As we get older many of us continue to enjoy active sports, dance, and yoga. However, the bodies of aging athletes are not as forgiving as they once were and it takes more mindfulness and maintenance to keep them in peak condition. Here are some tips to consider from my extensive experience practicing physical therapy, massage therapy, and my 40 years of dance and martial arts.
A Solid Stretching and Core Strengthening Program
This applies to not only older athletes, but everyone. Your core strengthening program should be performed 2-3 times per week (preferably three times) for about 30 minutes each session. Specific Pilates and Yoga-based exercises are excellent.
Community classes aren’t always the best solution, especially here in San Francisco. High demand here means less time spent with each individual. These classes have often become “workout” classes where there isn’t sufficient time spent on instruction or individualized corrections. Consultation with a chiropractor, massage therapist, or physical therapist is the best way to set up a program. Aging athletes bodies have very specific needs depending on the kinds of activities we have performed and currently perform in our daily lives. It may take a little more time and expense, but the long-term goals of taking care of your body in a personalized manner and saving yourself the pain in the future is well worth it.
Many “old school” exercises such as sit ups, push ups, and ballistic stretching or “boot camp” classes are usually not the best thing for aging athletes. Ideally spinal, hip, and chest stretching should be done daily.
Massage Therapy and Acupuncture to Relax and Rejuvinate
A monthly massage session will help to keep muscles balanced and supple. The type of massage is in individuals preference. A good flowing Swedish massage can be just as helpful as an intense deep-tissue massage. Neither is better. The truth is you simply have to experiment to see which techniques feel right for your body and level of exercise. I have found in my experience that specific structural release work to be particularly useful for people with an active lifestyle.
I have also found that many of my patients have found that acupuncture on a regular basis helps to maintain overall good health and stamina.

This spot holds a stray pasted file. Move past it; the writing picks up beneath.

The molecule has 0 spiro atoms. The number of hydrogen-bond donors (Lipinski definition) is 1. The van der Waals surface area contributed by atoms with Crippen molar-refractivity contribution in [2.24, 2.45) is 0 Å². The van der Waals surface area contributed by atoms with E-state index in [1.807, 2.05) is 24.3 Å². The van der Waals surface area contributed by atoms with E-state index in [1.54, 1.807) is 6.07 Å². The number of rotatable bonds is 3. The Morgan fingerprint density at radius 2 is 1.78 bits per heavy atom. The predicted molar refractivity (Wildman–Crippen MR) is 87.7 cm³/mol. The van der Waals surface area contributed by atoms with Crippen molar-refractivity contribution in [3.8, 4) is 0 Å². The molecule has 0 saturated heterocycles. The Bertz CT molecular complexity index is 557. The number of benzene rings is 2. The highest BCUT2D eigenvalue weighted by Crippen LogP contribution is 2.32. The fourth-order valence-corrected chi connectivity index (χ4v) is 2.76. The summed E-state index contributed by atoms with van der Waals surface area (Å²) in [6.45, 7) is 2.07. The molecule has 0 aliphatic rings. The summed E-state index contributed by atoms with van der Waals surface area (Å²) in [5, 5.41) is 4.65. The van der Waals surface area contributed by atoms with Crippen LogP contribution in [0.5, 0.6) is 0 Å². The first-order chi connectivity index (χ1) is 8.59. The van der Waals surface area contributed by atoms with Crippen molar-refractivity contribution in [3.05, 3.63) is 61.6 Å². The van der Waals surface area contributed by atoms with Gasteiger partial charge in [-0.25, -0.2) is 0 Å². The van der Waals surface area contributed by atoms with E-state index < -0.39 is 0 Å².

Restorative Yoga for Balance and Relaxation
Yoga involves placing your body in a specific posture in a warm, dark, quiet environment for about 30 minutes or more. It is wonderful for engaging those stabilization muscles and improving balance and coordination. Many people balk at the idea of 30 minutes of doing nothing. However, it is one of the best time investments you can make to keep on enjoying your more physical activity at the highest-possible level.
Hydration, Nutrients, and Dump the Junk
Double check that you are getting enough water. Night cramps are more and more common the older one gets.
To keep your body working efficiently, aging athletes need to pay close attention to the fuel they put in their bodies. Be sure that you are getting enough calcium, potassium, and magnesium through as many organic sources as possible. Milk products such as cheeses and yogurt are wonderful sources of calcium. In addition, oranges and tangerines, dried apricots, kiwi, dates, dried figs, rhubarb, prickly pears, and prunes are great vegan options. Potassium can be found in artichokes, avocados, bananas, beets and beet greens (cooked), brussel sprouts, and cantaloupe. Finally, spinach, chard, pumpkin seeds, yogurt or kefir, almonds, black beans are amazing sources of magnesium.
Also, it also might be time to do a self-check of your dietary habits including use of caffeine or alcohol. Optimum nutrition and detoxification certainly contributes to healthy musculo-skeletal and cardiovascular system.
Aging Athletes Don’t Have To Live In Pain
One of our amazing chiropractic doctors Dr. Marshall Luck wrote about taking action to resolve your pain and not being a statistic. Don’t be one of the aging athletes who says, “I should have come in sooner.” Don’t let injuries linger with thought of getting older. See one of our wonderful chiropractors, a massage therapist, or a physical therapist for help. Having someone look at your ergonomics and lifestyle from an outside perspective can reveal some surprising results. Subsequently this can lead to improved performance. Going to the local spa for one massage is simply not sufficient enough to take care of your condition adequately, you need a professional opinion.
It’s true, each year we work harder to maintain the state that allows up to stay physically fit and healthy. However, that doesn’t mean aging athletes simply have to live with pain and abstain from physical activity. There’s so much more to do, so many more dance moves that need to be performed, so much exercise that needs to be done, and so much more life that needs to be lived.
Virginia Ohanlon – Licensed Massage Therapist
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